Then Jesus drives home His point. In those days it was customary for the host to enable his guests to wash the dust off their feet after coming inside. Jesus said to Simon, “When I entered your house, you gave me no water for my feet, but this woman has wet my feet with her tears and wiped them with her hair.” In those days it was also customary to greet a guest with a kiss. Jesus said to Simon, “You gave me no kiss, but from the time I came in she has not ceased to kiss my feet.” In those days it was customary to provide a guest with oil for his head. Jesus said to Simon, “You didn’t anoint my head with oil, but she has anointed my feet with ointment.”

Do you see the point Jesus is making here? For someone who was raised in a Christian home, been a Christian all their life, and who doesn’t have a life of sin to look back on, their level of gratitude for forgiveness is a little. But for somebody who’s lived a sorted, wicked past and has been rescued and transformed in Christ, their level of love and gratitude is at a whole different level. Jesus says, “Look, you just saw love like you’ve never seen it before.”

Nobody did things like that. It was absolutely unheard of. What would make somebody so loving? What would make somebody so lavish, so grateful? This is almost over the top. This is almost bizarre. Weeping all over somebody, wiping their feet with their hair, holding on and never letting go. Why is so much love being poured out? Jesus simple answer is, “Because somebody who has been forgiven much, loves much and this woman whose sins were many has been forgiven; for she loved much. But he who has been forgiven little, only loves little.”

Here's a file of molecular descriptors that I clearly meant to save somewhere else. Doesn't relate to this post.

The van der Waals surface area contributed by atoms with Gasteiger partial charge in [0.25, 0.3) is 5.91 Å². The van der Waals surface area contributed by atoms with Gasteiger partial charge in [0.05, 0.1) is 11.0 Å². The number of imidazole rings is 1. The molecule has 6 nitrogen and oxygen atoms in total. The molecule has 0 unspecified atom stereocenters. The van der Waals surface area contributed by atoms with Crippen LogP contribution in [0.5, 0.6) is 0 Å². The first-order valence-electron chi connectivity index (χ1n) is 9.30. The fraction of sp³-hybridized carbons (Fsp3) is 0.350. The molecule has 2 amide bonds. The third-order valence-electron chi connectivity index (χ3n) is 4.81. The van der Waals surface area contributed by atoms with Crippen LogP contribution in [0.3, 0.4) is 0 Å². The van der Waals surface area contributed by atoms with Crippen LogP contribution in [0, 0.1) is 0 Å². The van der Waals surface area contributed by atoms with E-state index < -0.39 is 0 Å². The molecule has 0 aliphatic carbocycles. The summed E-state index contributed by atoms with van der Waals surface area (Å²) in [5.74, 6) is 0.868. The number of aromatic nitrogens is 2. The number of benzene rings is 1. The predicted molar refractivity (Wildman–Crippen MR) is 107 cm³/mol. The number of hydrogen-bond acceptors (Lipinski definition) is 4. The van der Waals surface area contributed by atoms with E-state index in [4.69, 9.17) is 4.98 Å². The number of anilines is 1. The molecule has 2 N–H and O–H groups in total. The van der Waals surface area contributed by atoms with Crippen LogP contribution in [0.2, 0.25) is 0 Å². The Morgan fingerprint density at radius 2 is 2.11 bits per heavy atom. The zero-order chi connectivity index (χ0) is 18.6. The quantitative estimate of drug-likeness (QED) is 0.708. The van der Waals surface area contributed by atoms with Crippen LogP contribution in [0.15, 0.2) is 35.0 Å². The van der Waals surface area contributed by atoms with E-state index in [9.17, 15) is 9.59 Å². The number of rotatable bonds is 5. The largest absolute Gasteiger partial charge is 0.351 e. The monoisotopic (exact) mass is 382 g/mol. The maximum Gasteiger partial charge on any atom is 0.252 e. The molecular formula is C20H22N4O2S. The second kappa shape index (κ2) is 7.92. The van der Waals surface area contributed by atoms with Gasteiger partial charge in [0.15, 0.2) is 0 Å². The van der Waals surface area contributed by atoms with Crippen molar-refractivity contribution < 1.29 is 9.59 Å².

And Linda, that’s exactly my point. Now I’m not saying you have to have a sorted past in order to really love Jesus. But if we really love the Lord like we say we do, we oughta go far deeper in our worship than mere emotionalism and shallow expressions of love. It oughta be demonstrated in our willingness to serve Him and expressed in our desire to honor Him. That’s how the sinful woman expressed her gratefulness, her adoration, her worship if you will. And we should too.

12 thoughts on “Forgiven the Greatest

  1. Pretty good analysis, there. I don’t question the motives of people who sing write and sing such songs, but I remember only the title of an article written (Christianity Today?) many years ago. The title was, “Let’s NOT Just Praise the Lord”. And for goodness’ sake, let’s do more than sing to Jesus like he’s our girlfriend. I cringe…absolutely CRINGE, I tell you…when I hear that song, “I Will Arise and Go to Jesus”, when it says, “and in the arms of my dear Savior, oh there are 10,000 charms”. What the heck does THAT mean????

  2. In all seriousness, I think the “gushy love songs” have their place. Just like we can be all mushy gushy with our spouses or children… However, I think what you are getting to Don, is that those gushy emotions shouldn’t be the focus of our relationship or worship. If that focus is all that we had with our spouses or children, the relationships would wither. There needs to be substance within our relationship and our worship.

  3. Actually, Jason, my original question was, where is the biblical precedent for such touchy-feely love songs in worship? I have yet to find any or hear from anyone who can give me a reasonable example, though there have certainly been plenty of people willing to express there personal opinions or who prefer to simply criticize the question. My point is that shallow worship generally comes from shallow Christians and, unfortunately, that concept seems to rub some people the wrong way.

  4. And since I really need something to keep me occupied right now, I decided I might as well go back into second place.

  5. I have looked to and I have yet to find anything in scripture that says our emotions should lead our worship. Another point that I found interesting is that you mention “cookie cutter pop star” and I too agree that the Christian media has been soaked in this trend of “love songs” but I think that it’s more about (in the producers minds) what will sell rather than “this is how i want to worship” not to say that people can’t worship with love but I just think it’s to much cut and paste with Christian media today. Anyhow that’s my two cents on the subject.


  6. Emotions can be good, but should always be tethered by the Truth of God’s word…

    and thus Paul gets bumped to #3 :-D